Digital pedals, on the other hand, analyze the entire spectrum of complex waveforms created by the sounding of chords and produce on their own an entirely new signal. Digital pedals are smart. This gives digital pedals the ability to pitch shift just about anything you throw at them. The downside is that the tone they produce can sometimes sound well…digital.
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These are the typical controls you will find on an octave pedal:
The dry control will generally adjust the amount of dry (non-effected) signal that will pass through the pedal. Think of this control like a volume knob for your clean tone.
Octave/Octave Down/Sub 1
This control will adjust the volume of the pitch created one octave below. You can mix this with some of your dry signals to beef up your guitar sound, or turn the dry all the way down and use your guitar like a bass.
Sub-octave / Sub2
This control will adjust the volume of the pitch created two octaves below. Be careful with this setting as it can blow up the speakers on a guitar amp if you get it going to loud.
Octave Up / Up
This control will adjust the volume of the pitch created one octave above. Depending on the pedal this control may not exist, may create a clean octave up, or may create a fuzzy, distorted higher octave.
Some pedals, like the pitchfork, can do more than just octaves. They have the ability to produce a variety of intervals allowing you to play harmonized leads, or transpose your entire guitar with the push of a button.
Octave Fuzz pedals are in a whole category of their own (usually doing the octave up thing), but many octave down pedals include some sort of drive. This control will adjust the amount of overdrive/fuzz/distortion applied generally to the affected (not the clean) sound.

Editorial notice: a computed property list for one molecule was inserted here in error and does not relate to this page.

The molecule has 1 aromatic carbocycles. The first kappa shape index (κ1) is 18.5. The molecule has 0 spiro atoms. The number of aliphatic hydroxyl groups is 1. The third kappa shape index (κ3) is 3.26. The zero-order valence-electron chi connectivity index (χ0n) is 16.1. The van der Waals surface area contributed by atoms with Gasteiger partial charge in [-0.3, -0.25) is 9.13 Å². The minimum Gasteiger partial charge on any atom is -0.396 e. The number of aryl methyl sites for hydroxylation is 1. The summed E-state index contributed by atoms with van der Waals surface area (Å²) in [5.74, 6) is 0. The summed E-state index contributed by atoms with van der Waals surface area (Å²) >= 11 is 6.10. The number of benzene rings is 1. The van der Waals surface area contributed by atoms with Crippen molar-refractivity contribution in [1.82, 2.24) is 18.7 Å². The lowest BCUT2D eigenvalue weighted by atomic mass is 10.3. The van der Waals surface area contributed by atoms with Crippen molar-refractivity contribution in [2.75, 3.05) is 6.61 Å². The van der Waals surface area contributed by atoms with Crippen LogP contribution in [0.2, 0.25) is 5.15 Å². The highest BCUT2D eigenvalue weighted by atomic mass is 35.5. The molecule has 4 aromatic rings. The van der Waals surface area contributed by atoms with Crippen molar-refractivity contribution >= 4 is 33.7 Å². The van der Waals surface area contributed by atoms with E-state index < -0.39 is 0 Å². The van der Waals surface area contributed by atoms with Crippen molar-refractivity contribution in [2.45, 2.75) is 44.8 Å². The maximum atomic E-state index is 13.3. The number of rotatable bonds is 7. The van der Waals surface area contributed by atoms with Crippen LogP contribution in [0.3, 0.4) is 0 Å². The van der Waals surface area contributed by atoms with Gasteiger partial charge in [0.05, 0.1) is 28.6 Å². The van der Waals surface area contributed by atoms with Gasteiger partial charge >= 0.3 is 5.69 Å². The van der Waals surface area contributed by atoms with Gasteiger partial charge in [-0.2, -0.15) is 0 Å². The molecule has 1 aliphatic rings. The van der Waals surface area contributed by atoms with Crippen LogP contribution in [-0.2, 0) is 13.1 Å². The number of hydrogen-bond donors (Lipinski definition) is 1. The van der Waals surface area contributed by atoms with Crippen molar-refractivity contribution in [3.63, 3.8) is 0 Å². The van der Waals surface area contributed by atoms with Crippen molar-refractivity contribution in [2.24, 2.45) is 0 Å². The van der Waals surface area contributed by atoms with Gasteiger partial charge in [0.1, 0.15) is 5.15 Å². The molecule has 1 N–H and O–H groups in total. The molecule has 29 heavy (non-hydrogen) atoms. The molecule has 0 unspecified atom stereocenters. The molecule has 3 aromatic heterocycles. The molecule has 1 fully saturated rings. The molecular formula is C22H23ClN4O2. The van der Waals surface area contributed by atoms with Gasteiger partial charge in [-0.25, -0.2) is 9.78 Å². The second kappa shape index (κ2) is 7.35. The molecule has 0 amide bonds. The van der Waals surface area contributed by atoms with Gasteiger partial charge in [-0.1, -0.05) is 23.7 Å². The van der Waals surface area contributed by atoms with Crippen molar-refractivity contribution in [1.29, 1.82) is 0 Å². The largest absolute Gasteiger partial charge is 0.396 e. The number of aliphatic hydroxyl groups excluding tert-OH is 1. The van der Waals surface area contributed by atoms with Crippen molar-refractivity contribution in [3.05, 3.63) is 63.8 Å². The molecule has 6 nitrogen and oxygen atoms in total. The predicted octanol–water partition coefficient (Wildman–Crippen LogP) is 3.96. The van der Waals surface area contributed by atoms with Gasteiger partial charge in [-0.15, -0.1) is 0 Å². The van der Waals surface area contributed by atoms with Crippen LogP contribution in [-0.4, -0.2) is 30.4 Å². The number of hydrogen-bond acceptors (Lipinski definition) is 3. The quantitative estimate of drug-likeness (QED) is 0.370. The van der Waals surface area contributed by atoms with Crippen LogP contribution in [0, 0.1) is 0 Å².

How can I use an octave pedal?
You may think that an octave pedal is more of a toy, something that is fun to have on your pedalboard, but not something that you will ever really get much use out of. I too at one time felt this way, but after owning several octave pedals I am pleased to say that I have used this effect a lot more then I would have imagined.
If you always wonder what the rest of the guitar neck is for. You can use the pedal to sound like you are playing higher up on the fretboard, all while staying close to the nut.
Playing ultra high/low non-guitar possible notes
I originally bought an octave pedal to use with a looper to play bass lines, and it really works well for this. With many of these pedals, you can add an organ part to your loops as well.
I have had to fill in for a bass player with only my guitar and was able to use my Octave pedal to make my guitar sound like a bass.
The OC-3 lets you play bass and guitar at the same time with its filter function, great if you are a solo musician or have a flaky bass player.